Last week, I attended a recital at Carnegie Hall. The lovely soprano Renee Fleming sang her current repertoire of German romantic songs accompanied by Hartmut Holl. The concert was lovely, and the hall was packed despite the impending snow storm.
Now, if I was a blogger of all things music this entry would be all about the recital itself: the gorgeous dresses she wore, the choice of songs and composers, the technique and the encores. But, I blog about other people's children. So, why would I be writing about this exquisite evening at one of the premiere concert houses featuring one of the premiere sopranos of our time?
Because as I looked around the balcony (where we sat), way up, far away from the stage, I saw not one or two, but nine children with their parents. These little people appeared to be anywhere from five years old to tween-aged. They sat still. They listened. They did not talk through the performance. The littlest one (a few rows in front of us) played with his binoculars for a bit, then fell asleep after the intermission. The concert from up there was not visually exciting- just a piano and singer, center stage. There were no 3-D effects, no crazy costumes. There was no story line, and the words were sung primarily in German. Yet, they sat, quietly, some peering through binoculars to get a better look, and listened.
It got me thinking. I remembered being about five myself when my parents would take me to the Philharmonic concerts in my hometown. They would put their winter coats on the seat between them, so I might see better. They would explain to me what we were hearing, and that they expected me to sit still and listen. I would have my own program, so I could follow along, and a pencil in case I needed to doodle. I vividly recall attending a performance of Beethoven's "Pastoral" Symphony (No.6), and my mother explaining between movements that it was about nature, and that if I listened I could picture the rabbits hopping and the birds singing and the thunderstorm approaching. And, I could. I still hear that every time I listen to the piece.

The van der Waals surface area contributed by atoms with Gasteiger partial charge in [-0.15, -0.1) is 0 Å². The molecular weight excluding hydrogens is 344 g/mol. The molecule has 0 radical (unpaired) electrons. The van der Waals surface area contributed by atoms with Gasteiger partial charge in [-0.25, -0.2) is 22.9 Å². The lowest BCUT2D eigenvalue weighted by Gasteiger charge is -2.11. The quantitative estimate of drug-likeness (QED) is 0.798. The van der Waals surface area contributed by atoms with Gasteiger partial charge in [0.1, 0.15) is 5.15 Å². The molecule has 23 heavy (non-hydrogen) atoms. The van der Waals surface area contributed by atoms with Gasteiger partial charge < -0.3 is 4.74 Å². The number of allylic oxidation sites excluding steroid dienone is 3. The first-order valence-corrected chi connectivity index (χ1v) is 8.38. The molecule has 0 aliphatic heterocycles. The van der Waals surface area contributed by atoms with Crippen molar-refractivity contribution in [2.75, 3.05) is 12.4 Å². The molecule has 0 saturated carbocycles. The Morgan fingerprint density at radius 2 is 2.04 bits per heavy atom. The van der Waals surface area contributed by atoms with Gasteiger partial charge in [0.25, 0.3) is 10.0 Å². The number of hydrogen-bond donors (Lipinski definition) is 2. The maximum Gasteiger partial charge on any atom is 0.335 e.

Do I think that all children will love classical music, or sopranos, or going to concerts? Definitely not. I have loved music of all kinds since I was a child, and even majored in it in college. My younger brother, on the other hand, who had the same upbringing as I did (violin lessons, singing in a Cathedral choir, etc), was not fond of these "forced" concerts. But, since my parents also exposed him to animals, hiking, fishing and respect for nature, today he is an outdoorsman who teaches his own children about birds and snow and how to track deer.
I was so happy to see those children sitting in the audience at Carnegie Hall. Not because I thought they would all end up loving concerts or sopranos or opera, but because their parents were sharing their own passions with their children. Children follow what the adults around them do. And whether it is camping, hunting, reading, dancing, singing, playing music, making art or attending performances, exposure is the only way that children (and adults, for that matter) can decide for themselves what brings them pleasure and meaning.